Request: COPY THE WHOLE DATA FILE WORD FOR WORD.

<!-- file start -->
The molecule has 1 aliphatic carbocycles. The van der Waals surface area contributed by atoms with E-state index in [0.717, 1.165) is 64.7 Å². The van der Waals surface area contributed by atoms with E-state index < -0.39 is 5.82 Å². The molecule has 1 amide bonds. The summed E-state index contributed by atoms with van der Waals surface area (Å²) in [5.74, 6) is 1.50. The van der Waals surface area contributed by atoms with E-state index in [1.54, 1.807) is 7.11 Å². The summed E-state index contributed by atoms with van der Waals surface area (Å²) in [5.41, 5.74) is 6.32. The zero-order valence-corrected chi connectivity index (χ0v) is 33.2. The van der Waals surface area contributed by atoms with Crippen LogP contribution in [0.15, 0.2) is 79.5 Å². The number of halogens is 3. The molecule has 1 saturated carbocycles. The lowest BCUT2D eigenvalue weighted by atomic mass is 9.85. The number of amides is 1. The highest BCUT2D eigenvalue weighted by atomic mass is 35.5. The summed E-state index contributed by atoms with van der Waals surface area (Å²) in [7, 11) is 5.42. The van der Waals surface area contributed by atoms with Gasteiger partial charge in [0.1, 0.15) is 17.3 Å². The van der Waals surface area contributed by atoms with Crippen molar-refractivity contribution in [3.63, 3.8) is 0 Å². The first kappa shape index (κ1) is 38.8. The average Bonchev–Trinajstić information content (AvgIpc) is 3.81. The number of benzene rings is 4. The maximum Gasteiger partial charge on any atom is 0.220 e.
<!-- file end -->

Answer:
The molecule has 1 aliphatic carbocycles. The van der Waals surface area contributed by atoms with E-state index in [0.717, 1.165) is 64.7 Å². The van der Waals surface area contributed by atoms with E-state index < -0.39 is 5.82 Å². The molecule has 1 amide bonds. The summed E-state index contributed by atoms with van der Waals surface area (Å²) in [5.74, 6) is 1.50. The van der Waals surface area contributed by atoms with E-state index in [1.54, 1.807) is 7.11 Å². The summed E-state index contributed by atoms with van der Waals surface area (Å²) in [5.41, 5.74) is 6.32. The zero-order valence-corrected chi connectivity index (χ0v) is 33.2. The van der Waals surface area contributed by atoms with Crippen LogP contribution in [0.15, 0.2) is 79.5 Å². The number of halogens is 3. The molecule has 1 saturated carbocycles. The lowest BCUT2D eigenvalue weighted by atomic mass is 9.85. The number of amides is 1. The highest BCUT2D eigenvalue weighted by atomic mass is 35.5. The summed E-state index contributed by atoms with van der Waals surface area (Å²) in [7, 11) is 5.42. The van der Waals surface area contributed by atoms with Gasteiger partial charge in [0.1, 0.15) is 17.3 Å². The van der Waals surface area contributed by atoms with Crippen molar-refractivity contribution in [3.63, 3.8) is 0 Å². The first kappa shape index (κ1) is 38.8. The average Bonchev–Trinajstić information content (AvgIpc) is 3.81. The number of benzene rings is 4. The maximum Gasteiger partial charge on any atom is 0.220 e.